You can’t really top that for a first impression and this is an Orioles team that has been making a lot of fresh impressions. From starter Jason Hammel's turnaround from innings-eater to rotation front man, to closer Jim Johnson's All-Star invitation, to former top prospects like Adam Jones and Chris Davis finally living up to their billing.
Compare them to the Tigers, who spent like a champ and expected to win like one. They might complain how so many of their young players who were primed to start peaking, like Brennan Boesch or Max Scherzer, haven't. But even after a loss like this, it’s too soon to say they’re done, especially in the AL Central where 90 wins might still get you a division flag. If you think Dave Dombrowski has thrown in the towel, guess again.
Before a pitch was thrown this season nothing was expected of the Orioles, while just about everything was expected of the Tigers. That’s no longer true of either team. At this time of year outcomes can deliver outsized results -- and super-sized responses. The trade deadline is right around the corner, and execs and managers will be making decisions about what to do with what their teams have done so far.
With little more than 75 games left to go, both teams have something different to prove. The Orioles have to prove they aren’t a fluke and have a shot down the stretch. The Tigers have to prove their disappointing first half was only a fluke and that an always-winnable division is still within reach.
But a number like “75 games” gives too much credit to the idea that every game counts equally. It’s one of the handy truisms that gets repeated all season long: Every game counts the same in the standings. It’s true in the broadest sense, in terms of mathematical value, but it’s a statement that’s divorced from the world of real reactions to wins and losses. The day-to-day results have an impact on day-to-day decisions.
Not that big-picture considerations don’t also add pressure. Before the game, the Orioles dedicated their latest stadium statue to all-time franchise great Jim Palmer. It only seems like it’s been that long since they’ve mattered -- Palmer pitched for Baltimore’s last World Series winner in 1983, notching a win out of the bullpen. Though the O’s have their Jeffrey Maier-induced regrets since, it’s been a tough three decades. They haven’t won more than 70 games since 2005, and they haven’t had a winning season since their ALCS loss in 1997. Think they don’t want to change that? Guess again.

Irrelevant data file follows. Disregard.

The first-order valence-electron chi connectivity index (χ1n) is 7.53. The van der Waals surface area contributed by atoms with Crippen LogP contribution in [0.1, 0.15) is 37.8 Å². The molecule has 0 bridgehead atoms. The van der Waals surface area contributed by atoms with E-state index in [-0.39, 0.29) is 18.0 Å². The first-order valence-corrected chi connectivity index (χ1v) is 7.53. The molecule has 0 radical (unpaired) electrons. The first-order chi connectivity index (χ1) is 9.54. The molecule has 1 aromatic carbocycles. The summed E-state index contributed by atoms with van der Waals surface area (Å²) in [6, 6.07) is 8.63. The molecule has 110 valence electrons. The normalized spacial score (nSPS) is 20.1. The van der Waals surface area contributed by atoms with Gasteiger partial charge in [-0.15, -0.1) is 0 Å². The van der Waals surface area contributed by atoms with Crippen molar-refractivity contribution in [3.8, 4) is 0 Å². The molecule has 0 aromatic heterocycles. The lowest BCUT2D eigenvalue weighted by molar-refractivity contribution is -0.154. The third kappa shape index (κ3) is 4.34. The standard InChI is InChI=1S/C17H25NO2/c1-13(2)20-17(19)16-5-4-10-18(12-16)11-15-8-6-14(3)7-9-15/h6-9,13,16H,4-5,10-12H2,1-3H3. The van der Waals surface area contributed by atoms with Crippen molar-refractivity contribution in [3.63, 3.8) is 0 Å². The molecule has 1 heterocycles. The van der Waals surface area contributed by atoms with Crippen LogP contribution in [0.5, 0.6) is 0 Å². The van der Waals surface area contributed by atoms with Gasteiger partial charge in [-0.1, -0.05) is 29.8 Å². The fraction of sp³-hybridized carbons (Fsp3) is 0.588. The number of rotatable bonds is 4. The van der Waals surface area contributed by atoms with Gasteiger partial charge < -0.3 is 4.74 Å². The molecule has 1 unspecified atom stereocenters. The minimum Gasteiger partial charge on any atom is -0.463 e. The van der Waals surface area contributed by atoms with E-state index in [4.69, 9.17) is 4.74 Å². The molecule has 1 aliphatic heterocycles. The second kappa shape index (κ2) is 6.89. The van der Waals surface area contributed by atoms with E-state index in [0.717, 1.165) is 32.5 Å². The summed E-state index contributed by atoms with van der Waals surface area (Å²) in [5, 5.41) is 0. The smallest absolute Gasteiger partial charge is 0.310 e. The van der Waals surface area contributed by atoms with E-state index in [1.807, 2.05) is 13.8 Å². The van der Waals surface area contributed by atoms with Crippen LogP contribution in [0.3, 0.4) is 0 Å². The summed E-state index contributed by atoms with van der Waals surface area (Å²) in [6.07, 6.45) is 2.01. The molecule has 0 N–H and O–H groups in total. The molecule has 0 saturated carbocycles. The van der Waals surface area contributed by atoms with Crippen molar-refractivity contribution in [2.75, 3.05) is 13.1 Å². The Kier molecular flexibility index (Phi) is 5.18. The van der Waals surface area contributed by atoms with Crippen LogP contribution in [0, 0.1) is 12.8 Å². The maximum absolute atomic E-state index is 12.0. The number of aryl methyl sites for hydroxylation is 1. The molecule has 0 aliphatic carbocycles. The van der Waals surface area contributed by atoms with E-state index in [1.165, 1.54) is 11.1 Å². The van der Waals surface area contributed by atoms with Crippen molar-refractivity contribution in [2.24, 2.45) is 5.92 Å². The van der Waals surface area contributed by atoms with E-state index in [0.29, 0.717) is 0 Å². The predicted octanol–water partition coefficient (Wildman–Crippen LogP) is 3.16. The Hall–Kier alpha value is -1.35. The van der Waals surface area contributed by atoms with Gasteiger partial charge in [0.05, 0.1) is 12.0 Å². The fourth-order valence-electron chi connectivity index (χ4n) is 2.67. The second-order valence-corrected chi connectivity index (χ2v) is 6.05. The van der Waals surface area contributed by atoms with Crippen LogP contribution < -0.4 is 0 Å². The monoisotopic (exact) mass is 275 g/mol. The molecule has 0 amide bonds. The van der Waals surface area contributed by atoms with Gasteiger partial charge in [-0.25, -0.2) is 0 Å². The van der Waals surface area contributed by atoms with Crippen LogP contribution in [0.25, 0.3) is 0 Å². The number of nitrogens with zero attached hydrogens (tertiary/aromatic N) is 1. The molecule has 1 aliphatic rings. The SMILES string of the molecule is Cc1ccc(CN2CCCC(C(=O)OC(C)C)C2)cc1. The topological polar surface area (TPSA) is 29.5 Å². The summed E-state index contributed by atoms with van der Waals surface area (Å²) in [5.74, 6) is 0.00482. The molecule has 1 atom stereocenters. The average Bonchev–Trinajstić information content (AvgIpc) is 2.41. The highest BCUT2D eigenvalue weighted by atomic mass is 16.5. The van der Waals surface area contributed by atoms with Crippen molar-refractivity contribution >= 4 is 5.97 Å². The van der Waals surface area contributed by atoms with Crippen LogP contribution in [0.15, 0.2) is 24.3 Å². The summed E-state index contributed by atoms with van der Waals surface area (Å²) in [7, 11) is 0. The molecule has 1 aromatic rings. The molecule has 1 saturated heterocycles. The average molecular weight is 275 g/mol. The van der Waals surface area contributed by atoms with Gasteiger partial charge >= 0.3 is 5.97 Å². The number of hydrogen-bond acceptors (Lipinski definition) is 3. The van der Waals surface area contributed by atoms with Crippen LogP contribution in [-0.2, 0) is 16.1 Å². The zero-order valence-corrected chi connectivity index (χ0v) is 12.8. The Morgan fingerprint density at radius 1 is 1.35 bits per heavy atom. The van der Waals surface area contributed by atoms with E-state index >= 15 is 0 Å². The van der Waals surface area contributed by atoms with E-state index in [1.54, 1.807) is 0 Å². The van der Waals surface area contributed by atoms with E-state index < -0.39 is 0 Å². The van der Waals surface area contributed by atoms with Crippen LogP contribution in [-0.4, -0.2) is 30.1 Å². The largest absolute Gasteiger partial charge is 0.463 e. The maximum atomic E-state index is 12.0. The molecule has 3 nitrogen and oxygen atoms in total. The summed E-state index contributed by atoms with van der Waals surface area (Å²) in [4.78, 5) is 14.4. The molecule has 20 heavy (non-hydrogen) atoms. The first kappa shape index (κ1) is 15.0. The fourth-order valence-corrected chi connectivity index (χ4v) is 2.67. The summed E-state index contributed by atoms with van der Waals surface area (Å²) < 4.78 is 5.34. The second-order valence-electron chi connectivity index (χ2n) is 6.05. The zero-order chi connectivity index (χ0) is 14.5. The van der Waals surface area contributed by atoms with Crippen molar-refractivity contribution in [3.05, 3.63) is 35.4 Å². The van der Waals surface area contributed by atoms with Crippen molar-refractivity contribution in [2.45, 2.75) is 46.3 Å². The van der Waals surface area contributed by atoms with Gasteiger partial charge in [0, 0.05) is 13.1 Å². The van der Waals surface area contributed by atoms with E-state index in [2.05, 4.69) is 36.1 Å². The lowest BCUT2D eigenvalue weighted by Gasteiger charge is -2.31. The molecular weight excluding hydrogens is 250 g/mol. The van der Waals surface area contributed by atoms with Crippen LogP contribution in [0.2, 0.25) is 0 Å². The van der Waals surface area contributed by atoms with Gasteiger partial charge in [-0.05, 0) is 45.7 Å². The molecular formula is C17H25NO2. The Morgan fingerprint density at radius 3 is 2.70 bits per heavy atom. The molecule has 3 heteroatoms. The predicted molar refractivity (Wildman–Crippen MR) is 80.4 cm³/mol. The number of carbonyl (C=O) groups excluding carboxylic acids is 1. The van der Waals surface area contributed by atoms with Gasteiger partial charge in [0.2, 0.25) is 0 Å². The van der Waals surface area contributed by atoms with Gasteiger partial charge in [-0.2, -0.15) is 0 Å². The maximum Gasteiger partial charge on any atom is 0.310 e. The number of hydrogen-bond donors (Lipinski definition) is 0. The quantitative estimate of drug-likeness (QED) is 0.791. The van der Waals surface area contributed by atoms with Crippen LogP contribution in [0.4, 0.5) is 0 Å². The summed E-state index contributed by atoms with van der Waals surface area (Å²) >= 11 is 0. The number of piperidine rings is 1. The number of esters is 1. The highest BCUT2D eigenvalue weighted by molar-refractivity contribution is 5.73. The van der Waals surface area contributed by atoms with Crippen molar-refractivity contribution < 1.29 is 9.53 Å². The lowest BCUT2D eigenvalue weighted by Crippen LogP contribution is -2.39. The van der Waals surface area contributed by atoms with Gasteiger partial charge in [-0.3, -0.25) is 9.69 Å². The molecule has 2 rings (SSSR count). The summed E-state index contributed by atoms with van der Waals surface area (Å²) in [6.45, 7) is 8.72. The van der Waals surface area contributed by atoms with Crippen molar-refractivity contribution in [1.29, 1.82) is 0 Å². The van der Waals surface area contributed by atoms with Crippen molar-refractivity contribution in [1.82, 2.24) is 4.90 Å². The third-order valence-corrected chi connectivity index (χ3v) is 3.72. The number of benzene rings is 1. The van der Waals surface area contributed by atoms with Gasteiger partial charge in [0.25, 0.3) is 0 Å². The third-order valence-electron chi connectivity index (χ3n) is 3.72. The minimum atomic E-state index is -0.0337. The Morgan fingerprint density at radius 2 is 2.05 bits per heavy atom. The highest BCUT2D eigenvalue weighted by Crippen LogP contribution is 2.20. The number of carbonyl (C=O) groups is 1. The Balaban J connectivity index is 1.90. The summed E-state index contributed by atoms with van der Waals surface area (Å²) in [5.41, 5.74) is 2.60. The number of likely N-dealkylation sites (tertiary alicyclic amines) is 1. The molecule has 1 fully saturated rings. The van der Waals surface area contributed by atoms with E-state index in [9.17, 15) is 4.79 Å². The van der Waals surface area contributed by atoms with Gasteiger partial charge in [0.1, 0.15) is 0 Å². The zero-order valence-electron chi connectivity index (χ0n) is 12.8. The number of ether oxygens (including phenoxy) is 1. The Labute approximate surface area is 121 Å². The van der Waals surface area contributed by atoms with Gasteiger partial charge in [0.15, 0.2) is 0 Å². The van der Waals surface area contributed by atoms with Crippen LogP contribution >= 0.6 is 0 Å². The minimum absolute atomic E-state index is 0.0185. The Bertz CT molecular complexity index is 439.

In the big picture, it’s easy to say that the Orioles have been lucky. You can use Pythagorean-projected wins and see the Orioles have won six more games than expected, easily the biggest number in the league. And they owe a lot of that to their 10-2 record in extra innings, not to mention their 16-6 record in one-run games. More complicated stats like ESPN’s RPI for baseball move the O’s-verperformance up to seven games; Clay Davenport’s projections has it at five, Baseball Prospectus has it at six.
So the Orioles have a case for being the luckiest team in the league, because whatever your brand of record-parsing, theirs is the biggest number in the league. It’s the sort of result that will get people to say this is not a team to take seriously. Project that forward, and you wind up with a lot of models saying that the Orioles will wind up around 80 or 81 wins -- going 34-41 from here on out, yet winding up with their best season in 15 years.
But even though the Orioles' 13-inning win Saturday might seem improbable -- delivered by an even more improbable hero -- it matters more than just one ballgame out of 75. That’s because it’s one of the few games left between now and the trade deadline -- just 17 games away. The team that's fielded after the deadline might be very different from the one people say is just lucky to be here.
Baltimore general manager Dan Duquette can take all of this at face value. Maybe his team really is just lucky to be here and he can accept regression to the mean. Or, he can do something about it. He can leverage the wins his team already has and try to add somebody who can change the equation. Because for the first time in a long time, Orioles fans will have a reason to see what their team does at the deadline.
PHOTO OF THE DAY
- The Rangers have a mantra for Spring Training: whatever is in the best interests of the team to help us win.That's why there is extreme competition on the pitching staff. That's also why their catching situation is up for grabs going into the first workout on Friday. That's why Jarrod Saltalamacchia will have to fight off Taylor Teagarden, Toby Hall and others if he wants to be the Rangers' No. 1 catcher again.